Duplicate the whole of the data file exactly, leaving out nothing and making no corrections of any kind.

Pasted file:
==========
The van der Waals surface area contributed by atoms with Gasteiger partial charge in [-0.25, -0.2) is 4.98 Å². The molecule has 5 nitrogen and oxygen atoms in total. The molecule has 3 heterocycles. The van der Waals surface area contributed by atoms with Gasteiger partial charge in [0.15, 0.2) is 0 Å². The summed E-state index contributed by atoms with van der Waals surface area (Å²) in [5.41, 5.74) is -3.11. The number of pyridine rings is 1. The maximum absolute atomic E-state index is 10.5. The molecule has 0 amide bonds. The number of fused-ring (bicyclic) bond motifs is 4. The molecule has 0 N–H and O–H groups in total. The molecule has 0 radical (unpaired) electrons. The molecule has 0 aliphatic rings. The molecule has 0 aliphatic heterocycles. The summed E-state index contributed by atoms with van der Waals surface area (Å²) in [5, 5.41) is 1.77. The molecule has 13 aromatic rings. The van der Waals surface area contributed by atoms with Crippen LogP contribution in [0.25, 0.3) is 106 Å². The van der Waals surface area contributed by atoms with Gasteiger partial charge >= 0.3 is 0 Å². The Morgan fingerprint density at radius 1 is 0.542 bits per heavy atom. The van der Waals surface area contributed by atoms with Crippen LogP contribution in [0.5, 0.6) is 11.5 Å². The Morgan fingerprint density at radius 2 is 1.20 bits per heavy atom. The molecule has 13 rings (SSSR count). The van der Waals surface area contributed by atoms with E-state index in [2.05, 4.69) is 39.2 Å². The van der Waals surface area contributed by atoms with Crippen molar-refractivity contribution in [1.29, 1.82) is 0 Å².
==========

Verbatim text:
The van der Waals surface area contributed by atoms with Gasteiger partial charge in [-0.25, -0.2) is 4.98 Å². The molecule has 5 nitrogen and oxygen atoms in total. The molecule has 3 heterocycles. The van der Waals surface area contributed by atoms with Gasteiger partial charge in [0.15, 0.2) is 0 Å². The summed E-state index contributed by atoms with van der Waals surface area (Å²) in [5.41, 5.74) is -3.11. The number of pyridine rings is 1. The maximum absolute atomic E-state index is 10.5. The molecule has 0 amide bonds. The number of fused-ring (bicyclic) bond motifs is 4. The molecule has 0 N–H and O–H groups in total. The molecule has 0 radical (unpaired) electrons. The molecule has 0 aliphatic rings. The molecule has 0 aliphatic heterocycles. The summed E-state index contributed by atoms with van der Waals surface area (Å²) in [5, 5.41) is 1.77. The molecule has 13 aromatic rings. The van der Waals surface area contributed by atoms with Crippen LogP contribution in [0.25, 0.3) is 106 Å². The van der Waals surface area contributed by atoms with Gasteiger partial charge >= 0.3 is 0 Å². The Morgan fingerprint density at radius 1 is 0.542 bits per heavy atom. The van der Waals surface area contributed by atoms with Crippen LogP contribution in [0.5, 0.6) is 11.5 Å². The Morgan fingerprint density at radius 2 is 1.20 bits per heavy atom. The molecule has 13 rings (SSSR count). The van der Waals surface area contributed by atoms with E-state index in [2.05, 4.69) is 39.2 Å². The van der Waals surface area contributed by atoms with Crippen molar-refractivity contribution in [1.29, 1.82) is 0 Å².